Atlantic Club, AC Music Video, Reefs – Friday’s Roundup

Atlantic Club
It was a fun day dream while it lasted but it turned out that – for the second time – there was no real money behind the latest plan to turn the shuttered Atlantic Club into a water park, reported Nick Huba for The Press of Atlantic City. The property’s owners are still hopeful they can find a buyer… AC Music Video
Atlantic City’s fight-stopping hero, Ibn Ali, is hoping to use his viral-video fame to spread more positivity around the city. Yesterday, he filmed a music video at Stanley Holmes Village – Lynda Cohen has the story at BreakingAC.Com. Reefs
The state Department of Environmental Protection, with sign off from the U.S. Army Corps of Engineers, is going to build two reefs to help anglers in South Jersey.

Shrinking Jail Population, NJ Immigration, Healthcare – Thursday’s Roundup

Shrinking Jail Population
The number of people in jail in New Jersey is down 20 percent since the start of Gov. Christie’s administration and the costs of running the prison system have dipped below $1 billion, lawmakers heard yesterday. But amid continued discussion over the effectiveness of bail reform in New Jersey, which has done away with financial bail in most cases, it is not clear whether municipalities are now bearing more costs in cases where people fail to appear for court hearings and police have to track them down. An Atlantic County spokeswoman told us last month that the county jail had approximately 60 fewer inmates at the end of February compared to the end of December (before bail reform, initially designed to help more people avoid prison, went into effect) but there is no good data on how the reform has affected municipalities. NJ Immigration
Arrests of undocumented immigrants are up 20 percent since October, the head of Immigration and Customs Enforcement (ICE) in Newark told NJTV News in this interview. The TV station also has this piece on a Rutgers student and immigration rights activist who came to the United States with her parents when she was four and recently learned that renewal of her Deferred Action for Childhood Arrivals (DACA) status was held up. Healthcare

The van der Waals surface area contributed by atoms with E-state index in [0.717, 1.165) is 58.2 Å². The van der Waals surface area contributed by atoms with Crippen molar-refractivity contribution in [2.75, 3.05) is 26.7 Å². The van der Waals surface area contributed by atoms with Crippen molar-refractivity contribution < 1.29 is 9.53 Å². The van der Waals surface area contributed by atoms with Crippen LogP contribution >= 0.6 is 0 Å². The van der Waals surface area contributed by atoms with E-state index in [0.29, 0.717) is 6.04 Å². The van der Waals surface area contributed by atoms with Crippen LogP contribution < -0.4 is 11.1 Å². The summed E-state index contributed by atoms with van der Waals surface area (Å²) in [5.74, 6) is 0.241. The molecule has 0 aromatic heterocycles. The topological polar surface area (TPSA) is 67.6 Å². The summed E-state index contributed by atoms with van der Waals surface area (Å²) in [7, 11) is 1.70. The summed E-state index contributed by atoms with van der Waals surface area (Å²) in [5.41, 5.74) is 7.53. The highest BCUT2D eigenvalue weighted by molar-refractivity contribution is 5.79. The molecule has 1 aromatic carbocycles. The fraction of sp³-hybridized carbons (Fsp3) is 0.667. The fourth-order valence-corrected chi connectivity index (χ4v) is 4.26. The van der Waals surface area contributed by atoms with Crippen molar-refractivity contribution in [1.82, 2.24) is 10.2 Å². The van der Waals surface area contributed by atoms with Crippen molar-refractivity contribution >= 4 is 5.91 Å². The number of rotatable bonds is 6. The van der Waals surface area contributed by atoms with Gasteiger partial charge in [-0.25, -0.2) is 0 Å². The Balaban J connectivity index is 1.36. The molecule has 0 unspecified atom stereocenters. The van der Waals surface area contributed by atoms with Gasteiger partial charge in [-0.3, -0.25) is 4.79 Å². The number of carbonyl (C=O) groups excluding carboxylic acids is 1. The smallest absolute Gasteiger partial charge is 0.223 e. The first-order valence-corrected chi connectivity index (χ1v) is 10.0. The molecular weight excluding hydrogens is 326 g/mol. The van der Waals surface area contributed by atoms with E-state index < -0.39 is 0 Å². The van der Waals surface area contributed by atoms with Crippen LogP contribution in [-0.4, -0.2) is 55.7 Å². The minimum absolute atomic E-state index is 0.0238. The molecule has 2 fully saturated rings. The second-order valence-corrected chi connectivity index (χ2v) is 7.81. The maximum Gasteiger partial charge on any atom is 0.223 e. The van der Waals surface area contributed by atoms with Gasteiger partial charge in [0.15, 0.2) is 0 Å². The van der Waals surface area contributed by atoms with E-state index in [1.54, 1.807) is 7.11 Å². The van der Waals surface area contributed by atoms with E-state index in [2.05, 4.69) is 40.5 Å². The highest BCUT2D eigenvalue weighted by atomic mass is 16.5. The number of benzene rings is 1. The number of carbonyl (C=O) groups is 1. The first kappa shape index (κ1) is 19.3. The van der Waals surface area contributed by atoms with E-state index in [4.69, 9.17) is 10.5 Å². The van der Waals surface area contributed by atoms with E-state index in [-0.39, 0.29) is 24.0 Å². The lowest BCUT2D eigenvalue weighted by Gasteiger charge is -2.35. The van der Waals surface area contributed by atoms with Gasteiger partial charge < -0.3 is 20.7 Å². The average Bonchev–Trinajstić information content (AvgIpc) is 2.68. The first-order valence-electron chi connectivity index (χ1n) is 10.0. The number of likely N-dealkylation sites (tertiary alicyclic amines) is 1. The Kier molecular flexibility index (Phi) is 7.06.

South Jersey’s Tom MacArthur, U.S. representative for New Jersey’s third congressional district, is reviving efforts to repeal the Affordable Care Act (aka Obamacare) and he’s getting heat for it from other Republicans, although he has the support of the Freedom Caucus.

Icahn Strikes Again, Imitation Guns, Dog Beach – Wednesday’s Roundup

Icahn Strikes Again
If you were the owner of an enormous, empty casino in a struggling resort town filled with other large, vacant properties (including another one owned by you), and a buyer – wafted in on the wind of political change – comes along, you’d take them up on that offer, right? Probably a lot of people would dust their hands off at that point and leave, but if you’re Carl Icahn, you get down to business trying to wring every last drop out of that property that you no longer own. The Press of Atlantic City’s Christian Hetrick has this great piece looking at the Taj’s tax appeals against the city. The state’s Department of Community Affairs, now in charge of AC’s finances, says it is in negotiations. The purchase price of the Taj was not disclosed, which in finance land means it was not significant, or under $100 million. Is Icahn really just trying to squeeze more money out of the Jingoli and Morris families?

Teachers, Monopoly, Part-Time Mayors – Tuesday’s Roundup

Margate, Ocean City, Brigantine and Atlantic City schools have some of the highest-paid teachers in the state, according to state Department of Education data written up by Diane D’Amico at The Press of Atlantic City. The data ranks districts by median salary. Margate and Brigantine said the data reflects the longevity of their staff but D’Amico notes that higher starting salaries also contribute to higher median salaries in these districts.

County Taxes, Deer Salad, Motels – Monday’s Roundup

County Taxes
County Executive Dennis Levinson explains his position in an opinion piece on the county-versus-city fight over the Atlantic City casinos’ PILOT (Payment In Lieu of Taxes) money. The state offered the county 10.4 percent of the casinos’ PILOT, but Levinson and Mayor Guardian had an agreement it would be 13.5 percent. The difference is $40 million that would have to be made up by county taxpayers. Levinson said that while the success of a court fight against the state is uncertain, “We’ll try anyway. Even if we lose, the depositions should be very interesting.” We see what you did there, Denny…